• Example: "Peanuts are grown for many purposes and used in many ways. Some people eat peanuts for the health benefits – even the salt can be healthy. In fact, the taste buds that detect salt came from a time when salt was a vital but hard-to-find nutrient (Murry, 2005). Today, salt content is just one reason why peanuts are one of the world's favorite snacks to eat.".

Data / Graphs (3 days)
Start with data entry. Hopefully some consideration to data format was given during the procedure stage, but this is sometimes the most confusing element for students -- representing non-number data in numerical form is often a new experience. This is a hard section to complete as a class, because so many graphs must be individualized.

Graphing offers some great opportunities to teach when different types of graphs are appropriate (pie charts, for example, show the ratio of part to whole), how to calculate statistics in a spreadsheet (such as average, median, mode, and standard deviation if applicable), and how to properly label graphs so their contents are clear.

Written Conclusions & Abstract (2 days)
Analysis and conclusions call for students to write out their results in words, considering causes and effects for the data and the next steps if the experiment were to be repeated or expanded upon.

The abstract is typed on the IJAS form (IJAS Resources to the left) and has a limit of 200 words, which provides a challenge for many students. It is a great exercise, however, in concise scientific writing.

Presentation Board (1 day)
Students should start by making a 2-page banner (usually page size 22×8.5), using words and / or artwork to create a title. Afterwards, students assemble all of the required materials (abstract, safety sheet, materials, procedures, data tables, graphs, conclusions) onto a tri-fold board.

Boards can be purchased at low prices in bulk (one good provider is A+ School Science Boards (http://schoolscienceboards.com/), or students can find their own boards at office stores or general merchandise stores like WalMart. Most have at leas white on hand for $4.50-7.50.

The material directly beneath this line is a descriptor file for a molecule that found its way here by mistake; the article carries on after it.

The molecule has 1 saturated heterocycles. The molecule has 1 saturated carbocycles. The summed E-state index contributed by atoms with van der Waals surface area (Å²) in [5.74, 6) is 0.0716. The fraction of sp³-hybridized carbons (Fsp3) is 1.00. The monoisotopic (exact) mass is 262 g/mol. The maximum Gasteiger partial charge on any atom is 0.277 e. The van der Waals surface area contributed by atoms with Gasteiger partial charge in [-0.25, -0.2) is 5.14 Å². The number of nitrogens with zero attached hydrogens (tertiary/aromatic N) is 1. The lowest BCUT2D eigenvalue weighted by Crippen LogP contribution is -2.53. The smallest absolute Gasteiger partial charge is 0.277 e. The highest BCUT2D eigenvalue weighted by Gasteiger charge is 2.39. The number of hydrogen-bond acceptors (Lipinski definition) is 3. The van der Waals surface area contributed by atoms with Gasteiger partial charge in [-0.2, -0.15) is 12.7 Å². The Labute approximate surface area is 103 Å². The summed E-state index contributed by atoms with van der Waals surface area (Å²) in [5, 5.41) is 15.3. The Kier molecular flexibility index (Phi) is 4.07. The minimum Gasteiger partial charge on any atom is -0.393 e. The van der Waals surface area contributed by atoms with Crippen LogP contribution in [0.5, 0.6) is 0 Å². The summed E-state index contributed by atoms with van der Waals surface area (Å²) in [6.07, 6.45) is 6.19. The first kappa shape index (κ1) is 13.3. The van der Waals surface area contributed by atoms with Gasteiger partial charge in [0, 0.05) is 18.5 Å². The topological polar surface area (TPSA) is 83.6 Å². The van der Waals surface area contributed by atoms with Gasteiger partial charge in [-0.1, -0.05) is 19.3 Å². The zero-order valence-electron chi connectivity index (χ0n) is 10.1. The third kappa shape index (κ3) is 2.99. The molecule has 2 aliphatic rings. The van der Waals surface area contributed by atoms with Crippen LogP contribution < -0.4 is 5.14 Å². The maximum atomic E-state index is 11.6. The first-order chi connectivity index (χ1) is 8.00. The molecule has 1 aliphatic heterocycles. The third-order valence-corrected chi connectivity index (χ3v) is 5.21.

In-Class Presentations (? Days)
It is a good idea to give students an opportunity to practice their verbal presentation in front of a group, one one way to do this is to do it as a whole class: this gives them practice with an audience they are used to and gives them the opportunity to see other students' presentations (which includes a valuable element of self-critique). Encourage students to approach the verbal portion as a story or a conversation rather than mere presentation of facts.

The School Science Fair
The school science fair is the place for students to show off their work to their peers, teachers, and community members. School judging varies considerably, but one way to do so is to ask teachers to evaluate the subjective aspects of a project while handling objective portions yourself. Verbal presentations can be judged by teachers as well, or it is a great opportunity to get high school or college students into the school to judge. Regardless, be sure to invite students from lower grades as well as parents and community members to the school fair. Presenting to non-peer groups (especially adults) is a great experience for students to have.

Regional Fair
As long as you are a member of the IJAS, you will get a letter from your regional chair in January or February asking about the projects you plan to bring. It does cost to bring a project (in Region 4 it costs $8 per project), but that is a low cost for an incredible opportunity.

At the regional fair, you will be asked to stay away from your students and let them take ownership of the day. You may or may not be asked to judge projects from other schools, but either way, it is well worth your time to look at projects from other schools – there are always incredible projects and some ideas to improve your own program.